Underground Film Journal

Ed Emshwiller

Portrait of filmmaker and illustrator Ed Emswiller at a drawing board

Ed Emshwiller was an American experimental filmmaker and sci-fi illustrator.

After earning a bachelor of design degree from the University of Michigan in 1949, Emshwiller studied graphics at the Ecole des Beaux-Arts in Paris and at the Art Students League of New York. He then quickly established himself as a prolific illustrator for science-fiction and men's adventure pulp magazines, digests and paperbacks.

In the late '50s, and particularly the early '60s, Emshwiller became heavily involved in the underground film scene in New York City. In addition to making his own films, he was the director of photography on films such as Adolfas Mekas's Hallelujah the Hills.

Later, Emshwiller moved to California where he became the provost and dean of film and video at the California Institute of the Arts in Valencia.

Emshwiller passed away on July 26, 1990.

Watch Streaming Films By Ed Emshwiller:


Sunstone (1979)
Crossings and Meetings (1974)
Chrysalis (1973)
Thermogenesis (1972)
Scape-Mates (1972)
Choice Chance Woman Dance (1971)
Film With Three Dancers (1970)
Carol (1970)
Branches (1970)
Jr. Star Trek (1969)
Image, Flesh and Voice (1969)
Relativity (1963-66) or (1966)
Body Works (1965)
Scrambles (1964)
Fusion (1963)
Totem (1962-63)
George Dumpson’s Place (1961-63) or (1965)
Scrambles (1960-63)
Thanatopsis (1960-62)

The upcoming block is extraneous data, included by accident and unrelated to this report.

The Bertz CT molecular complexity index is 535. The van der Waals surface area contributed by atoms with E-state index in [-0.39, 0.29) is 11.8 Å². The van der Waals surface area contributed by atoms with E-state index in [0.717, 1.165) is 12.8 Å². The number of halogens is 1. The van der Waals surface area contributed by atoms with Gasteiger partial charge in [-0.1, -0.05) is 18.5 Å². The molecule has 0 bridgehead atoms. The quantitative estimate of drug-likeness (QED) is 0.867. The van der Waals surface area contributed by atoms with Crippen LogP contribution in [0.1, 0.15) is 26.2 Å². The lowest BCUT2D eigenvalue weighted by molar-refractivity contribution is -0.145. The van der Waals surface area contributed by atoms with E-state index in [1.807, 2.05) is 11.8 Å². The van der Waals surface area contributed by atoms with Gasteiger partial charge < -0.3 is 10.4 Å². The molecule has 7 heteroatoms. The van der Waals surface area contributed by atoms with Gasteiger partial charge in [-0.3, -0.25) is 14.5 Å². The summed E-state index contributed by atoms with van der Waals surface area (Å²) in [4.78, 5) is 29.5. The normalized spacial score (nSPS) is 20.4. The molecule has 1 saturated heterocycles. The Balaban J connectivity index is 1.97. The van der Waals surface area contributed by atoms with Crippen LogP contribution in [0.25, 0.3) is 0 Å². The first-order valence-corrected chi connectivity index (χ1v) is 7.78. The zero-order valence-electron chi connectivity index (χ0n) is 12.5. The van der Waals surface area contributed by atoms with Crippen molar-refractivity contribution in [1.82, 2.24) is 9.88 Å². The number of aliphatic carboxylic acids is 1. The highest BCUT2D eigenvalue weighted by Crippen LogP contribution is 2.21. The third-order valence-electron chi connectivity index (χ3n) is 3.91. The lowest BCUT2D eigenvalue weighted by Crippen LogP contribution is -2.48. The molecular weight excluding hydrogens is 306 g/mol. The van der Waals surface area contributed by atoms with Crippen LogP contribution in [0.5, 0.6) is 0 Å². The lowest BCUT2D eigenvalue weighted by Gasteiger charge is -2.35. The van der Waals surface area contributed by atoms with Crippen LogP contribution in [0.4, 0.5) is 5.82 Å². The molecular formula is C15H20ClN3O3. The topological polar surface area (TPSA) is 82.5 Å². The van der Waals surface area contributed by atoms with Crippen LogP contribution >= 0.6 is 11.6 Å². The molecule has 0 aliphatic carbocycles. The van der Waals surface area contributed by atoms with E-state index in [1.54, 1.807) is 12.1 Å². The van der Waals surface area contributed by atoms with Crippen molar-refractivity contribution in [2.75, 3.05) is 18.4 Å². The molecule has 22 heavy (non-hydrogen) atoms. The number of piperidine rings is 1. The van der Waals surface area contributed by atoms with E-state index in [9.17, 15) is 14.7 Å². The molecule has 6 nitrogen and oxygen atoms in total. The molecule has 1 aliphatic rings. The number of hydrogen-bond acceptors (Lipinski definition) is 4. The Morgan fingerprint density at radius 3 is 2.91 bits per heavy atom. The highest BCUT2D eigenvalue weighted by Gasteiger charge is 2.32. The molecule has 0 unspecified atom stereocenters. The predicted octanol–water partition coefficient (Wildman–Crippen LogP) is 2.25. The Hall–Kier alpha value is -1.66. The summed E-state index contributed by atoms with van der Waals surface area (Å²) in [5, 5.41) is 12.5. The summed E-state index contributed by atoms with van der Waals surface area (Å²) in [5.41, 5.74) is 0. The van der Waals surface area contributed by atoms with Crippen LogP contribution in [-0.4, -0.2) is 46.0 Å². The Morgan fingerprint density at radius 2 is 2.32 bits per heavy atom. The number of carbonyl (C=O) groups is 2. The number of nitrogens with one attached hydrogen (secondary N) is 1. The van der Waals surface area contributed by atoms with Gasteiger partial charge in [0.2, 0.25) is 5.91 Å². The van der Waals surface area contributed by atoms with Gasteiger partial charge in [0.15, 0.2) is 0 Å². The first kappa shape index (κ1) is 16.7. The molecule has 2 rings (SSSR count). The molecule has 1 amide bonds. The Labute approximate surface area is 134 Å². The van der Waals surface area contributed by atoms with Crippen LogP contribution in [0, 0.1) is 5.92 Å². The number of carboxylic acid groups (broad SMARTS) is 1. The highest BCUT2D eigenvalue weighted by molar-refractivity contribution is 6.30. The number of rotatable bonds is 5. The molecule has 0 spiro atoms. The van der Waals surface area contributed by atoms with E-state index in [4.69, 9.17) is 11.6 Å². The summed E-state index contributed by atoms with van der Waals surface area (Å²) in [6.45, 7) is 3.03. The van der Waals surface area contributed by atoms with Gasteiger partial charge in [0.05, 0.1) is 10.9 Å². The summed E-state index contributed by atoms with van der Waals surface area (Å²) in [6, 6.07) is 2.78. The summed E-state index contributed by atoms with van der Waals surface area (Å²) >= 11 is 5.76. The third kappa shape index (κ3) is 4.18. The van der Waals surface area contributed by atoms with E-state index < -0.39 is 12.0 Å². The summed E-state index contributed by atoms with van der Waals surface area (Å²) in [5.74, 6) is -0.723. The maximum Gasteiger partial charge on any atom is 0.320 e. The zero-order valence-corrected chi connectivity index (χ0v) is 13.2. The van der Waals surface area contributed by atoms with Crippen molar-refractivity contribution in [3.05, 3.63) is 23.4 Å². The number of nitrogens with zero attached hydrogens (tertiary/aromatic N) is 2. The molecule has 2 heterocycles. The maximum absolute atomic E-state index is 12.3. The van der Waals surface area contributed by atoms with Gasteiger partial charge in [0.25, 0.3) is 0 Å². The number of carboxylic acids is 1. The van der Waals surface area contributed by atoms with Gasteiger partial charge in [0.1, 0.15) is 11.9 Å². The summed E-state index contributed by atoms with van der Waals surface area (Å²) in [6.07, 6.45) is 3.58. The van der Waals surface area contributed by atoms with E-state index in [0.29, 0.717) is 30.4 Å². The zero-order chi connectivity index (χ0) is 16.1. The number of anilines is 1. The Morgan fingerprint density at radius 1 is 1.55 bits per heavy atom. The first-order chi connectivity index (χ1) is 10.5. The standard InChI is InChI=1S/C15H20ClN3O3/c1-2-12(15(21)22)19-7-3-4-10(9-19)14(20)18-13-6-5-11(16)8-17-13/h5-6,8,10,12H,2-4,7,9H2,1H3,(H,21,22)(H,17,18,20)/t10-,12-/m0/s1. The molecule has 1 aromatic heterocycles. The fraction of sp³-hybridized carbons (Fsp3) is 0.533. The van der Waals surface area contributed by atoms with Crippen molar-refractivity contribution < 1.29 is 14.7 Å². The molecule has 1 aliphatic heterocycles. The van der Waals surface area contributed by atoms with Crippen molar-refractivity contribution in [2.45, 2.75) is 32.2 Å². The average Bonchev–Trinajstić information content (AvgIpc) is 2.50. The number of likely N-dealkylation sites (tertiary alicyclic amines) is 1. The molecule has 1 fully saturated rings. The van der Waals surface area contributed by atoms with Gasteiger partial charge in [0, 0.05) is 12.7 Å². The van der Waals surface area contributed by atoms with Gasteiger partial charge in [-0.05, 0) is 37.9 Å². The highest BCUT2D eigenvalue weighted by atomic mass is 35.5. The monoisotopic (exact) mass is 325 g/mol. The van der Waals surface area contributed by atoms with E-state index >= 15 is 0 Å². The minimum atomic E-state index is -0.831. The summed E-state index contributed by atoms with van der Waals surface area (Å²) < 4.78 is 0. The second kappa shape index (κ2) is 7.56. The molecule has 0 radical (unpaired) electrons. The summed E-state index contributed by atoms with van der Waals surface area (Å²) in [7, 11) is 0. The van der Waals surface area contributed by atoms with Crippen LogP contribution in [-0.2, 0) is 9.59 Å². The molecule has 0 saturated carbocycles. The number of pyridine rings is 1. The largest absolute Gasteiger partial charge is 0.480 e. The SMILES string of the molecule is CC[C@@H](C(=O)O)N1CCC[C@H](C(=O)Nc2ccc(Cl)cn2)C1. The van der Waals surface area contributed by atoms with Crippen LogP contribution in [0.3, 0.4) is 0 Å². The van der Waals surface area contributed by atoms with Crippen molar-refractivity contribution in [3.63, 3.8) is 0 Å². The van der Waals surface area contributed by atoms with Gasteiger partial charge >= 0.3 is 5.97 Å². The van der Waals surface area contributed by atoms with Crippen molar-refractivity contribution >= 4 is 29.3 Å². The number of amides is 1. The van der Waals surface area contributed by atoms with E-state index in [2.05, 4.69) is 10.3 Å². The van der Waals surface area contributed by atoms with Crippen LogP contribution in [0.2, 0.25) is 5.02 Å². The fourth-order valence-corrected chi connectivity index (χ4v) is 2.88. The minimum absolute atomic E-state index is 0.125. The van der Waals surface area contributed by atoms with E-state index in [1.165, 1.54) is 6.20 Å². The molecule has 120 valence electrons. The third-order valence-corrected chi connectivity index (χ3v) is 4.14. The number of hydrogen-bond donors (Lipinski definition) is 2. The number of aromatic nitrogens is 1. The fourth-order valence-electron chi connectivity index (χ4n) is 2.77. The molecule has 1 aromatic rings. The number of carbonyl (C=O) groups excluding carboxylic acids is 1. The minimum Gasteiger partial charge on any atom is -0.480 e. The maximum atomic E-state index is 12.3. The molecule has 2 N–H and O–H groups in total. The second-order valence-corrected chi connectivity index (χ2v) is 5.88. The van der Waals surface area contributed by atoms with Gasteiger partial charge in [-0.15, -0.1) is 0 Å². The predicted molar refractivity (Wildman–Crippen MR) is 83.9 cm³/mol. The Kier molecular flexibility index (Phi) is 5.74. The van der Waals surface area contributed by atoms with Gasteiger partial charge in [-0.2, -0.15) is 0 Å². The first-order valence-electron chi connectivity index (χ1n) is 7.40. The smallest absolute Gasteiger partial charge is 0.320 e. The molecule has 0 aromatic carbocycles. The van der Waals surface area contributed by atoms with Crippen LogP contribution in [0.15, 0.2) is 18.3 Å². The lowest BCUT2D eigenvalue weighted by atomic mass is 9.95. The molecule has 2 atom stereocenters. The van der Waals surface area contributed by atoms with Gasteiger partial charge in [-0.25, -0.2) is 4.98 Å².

Life Lines (aka Lifelines) (1960)
Variable Studies (1960– ) (unfinished)
Dance Chromatic (1959)
Transformations (1959)


Underground Cinema 12: January-May 1971

Underground Cinema 12 was a midnight movie screening series of underground films that ran in theaters owned by Louis Sher, who founded “the nation’s largest circuit of art houses” in 1954. While Sher was the head of the Art Theatre Guild, Underground Cinema 12 was run by his nephew Mike Getz. The series began at […]

Experimental Film Coalition: The Monthly Screenings

This is Part Two in a series about Chicago’s Experimental Film Coalition; and covers their screening series. Formed in 1983, the Experimental Film Coalition started holding regular monthly screenings starting in 1984. The screenings brought to Chicago the work of independent, experimental filmmakers across the country, as well as screening local work.

EXPRMNTL 3: 1963 Recap

1963 was a pivotal year in the history of avant-garde film in the United States. In Visionary Film, P. Adams Sitney calls it “the high point of the mythopoeic development within the American avant-garde.”

Boston Film-Makers’ Cinematheque 1966-67: The Posters

In 1966, as the underground film wave was sweeping the country, a Boston off-shoot of New York City’s Film-Makers’ Cinematheque opened at a performance space at 53 Berkeley Street. Underground films were shown on weeknights, while on the weekends the space transformed into a music venue called The Boston Tea Party.